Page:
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a pass that men cannot alone generally repeat Gloucester's words to Henry VI., and say,
"Ah, gracious lord, these days are dangerous!
And charity chas'd hence by rancour's hand;"
but, to cite the words of a modern writer, when religion itself, by a too cruel spite, will seem as if made to turn against them, when they see it interpreted, as it has often been for the last three hundred years, so that the whole order of nature appears reversed for them, in obedience to its supposed prescription; when they see the poetry, or what may be termed, without implying any fault, the romance of their life, needlessly, systematically brought to an end; when they see what Johnson hints at with such feeling, and many authentic biographies, including those of royal personages, describe in great detail, namely, virtues tending to extremes, and thereby causing variance, piety itself assuming an ungentle part, to make manners quite unnatural and repulsive, men or women that were trained up in a religious school, where divine maxims, scorning comparison with moral precepts, combine so poorly with unkindness and perverse replies, so taught afresh that they must cease to look manly or womanly; when they see them, as our modern literature sometimes represents them, giving up, in consequence of a most abundant soberness, with daily hue and cries upon those who cannot go the whole length of this way with them, man's affections or woman's affections to become, as our Elizabethan authors would say, starcht pieces of austerity, having such a spiced consideration, such qualms upon the conscience, such chilblains in the blood, that all things pinch them which nature and common sense make custom, becoming, like a sullen set of sentences, severe, suspicious, imbued with a fanaticism, which may be truly qualified as benumbing and yet fantastical, since it has left not in them, as the old fabulist observes, “a spark of man or woman ;' so that these good persons, unearthly in one sense as the deep sunless source, succumbing to this influence, becoming sacred, sacerdotal, or vestal-hearted, however habited, shadowy, cold, abandoners of recreation, strict, contemplative, sad, solitary, white, as chaste and pure as wind-fanned snow, who to no one near them will allow so much blood as is required to raise a blush, " can wound mortally without drawing from the veins a single drop, or receiving on their own crystal conscience the faintest stain of crime;" for this kind of religion, as witnessed in history, and as many persons following every banner know, prompts and requires such behaviour as would make Wisdom herself run frantic through the streets, and Patience quarrel with her shadow; when they see, as the same observers and
painters of the world remark, men in conformity to such lessons becoming like old wives through blind prophesying, and what is as lamentable, women whose mission is to inspirit and beautify existence, to reclaim from vice by gaiety, as Goldsmith says, doing just the contrary of all this, laying aside womanhood, like her that would go to Jerusalem with an escort of angels, and condemning all the recreations and amenities of the common world, as if none should enjoy this life but the worst ; when life's mixed drama begins to assume this perverse and surprising form, they take the hint as significative of a state of things that is without remedy, as far as they are concerned.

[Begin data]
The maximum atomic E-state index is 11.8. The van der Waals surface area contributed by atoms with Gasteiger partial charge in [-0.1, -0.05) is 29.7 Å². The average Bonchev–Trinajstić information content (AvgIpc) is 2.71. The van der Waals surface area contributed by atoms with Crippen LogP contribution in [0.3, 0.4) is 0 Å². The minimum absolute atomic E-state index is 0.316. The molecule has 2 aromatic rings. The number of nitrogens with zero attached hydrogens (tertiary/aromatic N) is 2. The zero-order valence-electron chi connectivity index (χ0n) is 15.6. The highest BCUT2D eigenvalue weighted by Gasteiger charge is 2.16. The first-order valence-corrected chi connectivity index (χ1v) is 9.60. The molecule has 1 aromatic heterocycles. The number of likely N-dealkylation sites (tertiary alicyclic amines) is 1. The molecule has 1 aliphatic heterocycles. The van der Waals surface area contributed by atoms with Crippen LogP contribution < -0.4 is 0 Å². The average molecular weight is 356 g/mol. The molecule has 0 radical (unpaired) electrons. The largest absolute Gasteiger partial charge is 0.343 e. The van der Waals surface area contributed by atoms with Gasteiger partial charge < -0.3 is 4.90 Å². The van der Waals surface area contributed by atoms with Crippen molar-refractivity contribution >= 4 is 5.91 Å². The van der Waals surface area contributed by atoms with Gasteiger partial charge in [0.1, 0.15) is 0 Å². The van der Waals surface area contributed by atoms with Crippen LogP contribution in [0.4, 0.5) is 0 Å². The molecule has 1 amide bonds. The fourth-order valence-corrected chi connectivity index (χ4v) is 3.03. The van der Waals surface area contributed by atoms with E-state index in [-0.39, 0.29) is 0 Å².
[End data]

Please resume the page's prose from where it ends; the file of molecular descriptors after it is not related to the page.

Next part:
An earnest desire to please, a sweet community of enjoyment, brave and romantic love, that would have defied time and fortune, all the manly and womanly graces that they used to hear praised and magnified, pass for nothing, or for worse than nothing, in the balance of those melancholy pedants who sanction and suggest the unyielding oppositions, as Johnson stylesthem, of disagreeable virtues; and then "baffled sympathy, the secret spring of most sadness, is what remains of the taste of life." They are thenceforth disenchanted, and ready to recognize the wisdom of Catholicity in providing consolations of a supernatural order, and ready also, when the appointed hour comes, cheerfully to take their leave to travel to their dust. Even without experience of this kind, which can belong but to very few, the natural course of events around the old prepares them sometimes for welcoming all things that relate to the passage. Admirable are the secrets of Providence for equalizing the happiness of all classes, and enabling men that seem prosperous to meet death with pleasure. Never do these subtle artifices appear more exquisite than in regard to the latter object. That Providence does not want great catastrophes or maladies for effecting this purpose, a look or a tone of voice, implying the absence of love and all kind feeling, suffices. We know from history, that without employing physical causes, nature, by the most simple and trifling means, has the art of creating in men a willingness to think about another life. It is quite wonderful, for instance, how completely, in many historical instances that we read of, she separated and isolated persons who felt most need of it from all human sympathy, letting them see proof that it might have been had close at hand, but all the while resolutely withholding it. Persons, again, according to the difference of their tastes, habits, and constitutions, are attached with more or less affection to certain localities, whether in towns or country, to scenery of some particular kind, or to some one city or neighbourhood, associated in their memory with what is especially dear, and fraught with cheerful images. Well, it happens often in the decline of life that they are so circumstanced as to be cut off for
ever from the hope of being, as far as relates to these conditions of earthly happiness, in their place. Their lot resembles that of Ovid, and, in what is to them like the desolation of Scythia, must they continue until they die. Envying their own letters, they can address them in the words which he used to his book, and say,
ibis in urbem,
Hei mihi quo domino non licet ire tuo.